Bronze head from an over-life-sized statue of Augustus, found in the ancient Nubian site of Meroë in Sudan, 27 – 25 BCE. On display in the British Museum, London / Photo by Carole Raddato, Flickr, Creative Commons

Forming themselves into the Second Triumvirate (43-33 BCE) the three would work well together (at least on the surface of things) until the leading assassins Cassius (l. c. 85-42 BCE) and Brutus (l. 85-42 BCE) were defeated in October of 42 BCE at the Battle of Philippi where they took their own lives. Lepidus was given Africa to govern (which effectively removed him from any further power plays) while Antony remained in the east and Octavian returned to Rome.

Mark Antony

Julius Caesar’s third cousin, once removed, Marcus Antonius was a brilliant general, much loved by his soldiers, and Caesar’s best friend. Antony was a rebellious and spendthrift youth but, in his early twenties devoted himself to military training and “quickly showed his aptitude for soldiering, being tough and brave and possessing a gift for leadership” (Everitt, 25). As renowned as he was as a leader of men, he was equally known for his inordinate love of pleasure in the form of wine, women, and gaming. Scholar Anthony Everitt notes:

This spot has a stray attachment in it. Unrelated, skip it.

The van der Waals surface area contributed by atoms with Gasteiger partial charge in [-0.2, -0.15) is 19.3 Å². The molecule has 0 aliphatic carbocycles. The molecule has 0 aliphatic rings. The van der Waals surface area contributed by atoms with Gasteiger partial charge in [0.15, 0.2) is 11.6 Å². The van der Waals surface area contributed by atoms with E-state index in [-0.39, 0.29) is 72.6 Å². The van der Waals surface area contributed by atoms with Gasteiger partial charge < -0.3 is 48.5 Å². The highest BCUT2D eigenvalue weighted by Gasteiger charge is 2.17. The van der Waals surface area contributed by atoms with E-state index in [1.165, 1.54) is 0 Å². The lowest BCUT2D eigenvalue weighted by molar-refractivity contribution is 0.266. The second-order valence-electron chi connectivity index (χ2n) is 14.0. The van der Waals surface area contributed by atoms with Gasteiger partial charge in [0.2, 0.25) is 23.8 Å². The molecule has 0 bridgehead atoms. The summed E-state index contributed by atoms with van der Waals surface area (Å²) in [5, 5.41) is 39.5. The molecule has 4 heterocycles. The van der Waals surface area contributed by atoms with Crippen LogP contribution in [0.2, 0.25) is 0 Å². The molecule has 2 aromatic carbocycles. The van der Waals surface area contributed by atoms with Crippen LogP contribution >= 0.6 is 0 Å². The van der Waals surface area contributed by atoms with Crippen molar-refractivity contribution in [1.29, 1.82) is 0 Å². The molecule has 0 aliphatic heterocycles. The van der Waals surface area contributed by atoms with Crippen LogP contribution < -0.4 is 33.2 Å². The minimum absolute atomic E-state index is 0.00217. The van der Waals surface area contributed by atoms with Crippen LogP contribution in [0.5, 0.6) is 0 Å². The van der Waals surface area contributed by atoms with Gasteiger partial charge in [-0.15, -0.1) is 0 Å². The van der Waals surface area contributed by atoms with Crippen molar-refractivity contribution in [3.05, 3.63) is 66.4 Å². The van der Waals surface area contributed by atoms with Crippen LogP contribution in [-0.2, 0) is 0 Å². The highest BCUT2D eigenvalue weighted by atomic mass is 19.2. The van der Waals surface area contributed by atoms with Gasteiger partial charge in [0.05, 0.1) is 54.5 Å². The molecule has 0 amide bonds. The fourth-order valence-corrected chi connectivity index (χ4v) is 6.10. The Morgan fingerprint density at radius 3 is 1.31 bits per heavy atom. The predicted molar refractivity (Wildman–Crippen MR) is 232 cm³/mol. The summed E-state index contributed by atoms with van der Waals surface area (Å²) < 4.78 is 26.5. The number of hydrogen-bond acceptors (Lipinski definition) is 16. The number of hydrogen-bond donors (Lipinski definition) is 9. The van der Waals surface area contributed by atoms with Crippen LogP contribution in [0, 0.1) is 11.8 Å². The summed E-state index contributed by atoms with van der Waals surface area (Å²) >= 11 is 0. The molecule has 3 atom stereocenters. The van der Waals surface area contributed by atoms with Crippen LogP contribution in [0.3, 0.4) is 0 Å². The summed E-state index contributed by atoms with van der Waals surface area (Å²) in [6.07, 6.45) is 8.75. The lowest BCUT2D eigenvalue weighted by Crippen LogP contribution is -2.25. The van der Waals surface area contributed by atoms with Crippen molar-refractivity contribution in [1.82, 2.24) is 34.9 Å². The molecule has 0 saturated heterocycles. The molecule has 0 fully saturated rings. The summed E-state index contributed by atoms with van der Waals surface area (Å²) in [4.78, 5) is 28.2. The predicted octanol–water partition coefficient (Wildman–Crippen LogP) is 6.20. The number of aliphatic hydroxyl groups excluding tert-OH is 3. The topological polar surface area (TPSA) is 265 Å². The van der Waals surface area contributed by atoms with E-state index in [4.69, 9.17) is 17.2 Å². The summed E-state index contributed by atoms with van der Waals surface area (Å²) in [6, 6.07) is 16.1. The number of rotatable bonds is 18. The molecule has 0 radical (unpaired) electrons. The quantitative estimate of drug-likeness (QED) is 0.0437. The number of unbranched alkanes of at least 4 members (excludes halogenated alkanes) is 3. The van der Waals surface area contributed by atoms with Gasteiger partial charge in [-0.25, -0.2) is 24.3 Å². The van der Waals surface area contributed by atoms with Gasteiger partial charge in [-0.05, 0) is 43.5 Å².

He much enjoyed having sex with women, a weakness that won him considerable sympathy, writes Plutarch, “for he often helped others in their love affairs and always accepted with good humor the jokes they made about his own.” When he was in funds, he showered money on his friends and was usually generous to soldiers under his command. (25)

He fought alongside Caesar in Gaul, and the two became close friends even though Caesar abstained from drinking and Antony was notorious for drinking with the troops, telling dirty jokes, and encouraging romantic matches for his friends and colleagues. After Caesar’s assassination, Antony used the education he had received in Athens on oratory to sway public opinion against Caesar’s assassins and then joined with Octavian and Lepidus in hunting down and destroying them.

A bust of Marcus Antonius (Mark Antony), from the Vatican Museums / Public Domain

After Philippi, Antony went to Tarsus in Cilicia where he commanded Cleopatra VII to come to him and answer charges that she had aided and abetted Cassius and Brutus. She met him at the gates of Tarsus, arrayed in Egyptian splendor on her royal barge as it docked on the Cydnus River in 41 BCE, and the two of them soon became lovers. Antony had always set a premium on enjoying himself, especially in the company of women, and, in Cleopatra, he found the perfect companion for these pursuits. Plutarch writes: